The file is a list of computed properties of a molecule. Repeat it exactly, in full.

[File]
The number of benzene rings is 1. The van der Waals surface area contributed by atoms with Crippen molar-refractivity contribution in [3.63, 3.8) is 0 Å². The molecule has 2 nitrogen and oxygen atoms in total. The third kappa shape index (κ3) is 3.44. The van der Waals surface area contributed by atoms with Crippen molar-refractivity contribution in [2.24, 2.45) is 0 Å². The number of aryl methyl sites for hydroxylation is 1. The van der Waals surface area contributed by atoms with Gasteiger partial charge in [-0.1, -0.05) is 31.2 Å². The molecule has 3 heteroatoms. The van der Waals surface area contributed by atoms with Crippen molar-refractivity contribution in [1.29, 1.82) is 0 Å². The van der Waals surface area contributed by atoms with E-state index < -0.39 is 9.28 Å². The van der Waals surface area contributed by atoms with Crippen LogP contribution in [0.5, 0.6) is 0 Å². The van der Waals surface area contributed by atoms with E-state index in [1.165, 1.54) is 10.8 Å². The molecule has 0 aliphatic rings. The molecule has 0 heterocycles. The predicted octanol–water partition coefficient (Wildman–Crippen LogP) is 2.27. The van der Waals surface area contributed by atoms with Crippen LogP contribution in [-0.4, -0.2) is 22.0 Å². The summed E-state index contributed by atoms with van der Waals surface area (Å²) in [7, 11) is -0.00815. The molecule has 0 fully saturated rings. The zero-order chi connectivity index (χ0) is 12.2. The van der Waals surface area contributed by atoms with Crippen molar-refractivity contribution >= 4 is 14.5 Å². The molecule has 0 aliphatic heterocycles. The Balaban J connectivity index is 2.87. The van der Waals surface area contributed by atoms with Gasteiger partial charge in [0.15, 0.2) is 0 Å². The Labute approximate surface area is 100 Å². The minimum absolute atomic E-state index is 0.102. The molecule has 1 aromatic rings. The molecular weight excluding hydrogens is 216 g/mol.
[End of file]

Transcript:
The number of benzene rings is 1. The van der Waals surface area contributed by atoms with Crippen molar-refractivity contribution in [3.63, 3.8) is 0 Å². The molecule has 2 nitrogen and oxygen atoms in total. The third kappa shape index (κ3) is 3.44. The van der Waals surface area contributed by atoms with Crippen molar-refractivity contribution in [2.24, 2.45) is 0 Å². The number of aryl methyl sites for hydroxylation is 1. The van der Waals surface area contributed by atoms with Gasteiger partial charge in [-0.1, -0.05) is 31.2 Å². The molecule has 3 heteroatoms. The van der Waals surface area contributed by atoms with Crippen molar-refractivity contribution in [1.29, 1.82) is 0 Å². The van der Waals surface area contributed by atoms with E-state index < -0.39 is 9.28 Å². The van der Waals surface area contributed by atoms with Crippen LogP contribution in [0.5, 0.6) is 0 Å². The van der Waals surface area contributed by atoms with E-state index in [1.165, 1.54) is 10.8 Å². The molecule has 0 aliphatic rings. The molecule has 0 heterocycles. The predicted octanol–water partition coefficient (Wildman–Crippen LogP) is 2.27. The van der Waals surface area contributed by atoms with Crippen LogP contribution in [-0.4, -0.2) is 22.0 Å². The summed E-state index contributed by atoms with van der Waals surface area (Å²) in [7, 11) is -0.00815. The molecule has 0 fully saturated rings. The zero-order chi connectivity index (χ0) is 12.2. The van der Waals surface area contributed by atoms with Crippen molar-refractivity contribution >= 4 is 14.5 Å². The molecule has 0 aliphatic heterocycles. The Balaban J connectivity index is 2.87. The van der Waals surface area contributed by atoms with Gasteiger partial charge in [0.15, 0.2) is 0 Å². The Labute approximate surface area is 100 Å². The minimum absolute atomic E-state index is 0.102. The molecule has 1 aromatic rings. The molecular weight excluding hydrogens is 216 g/mol.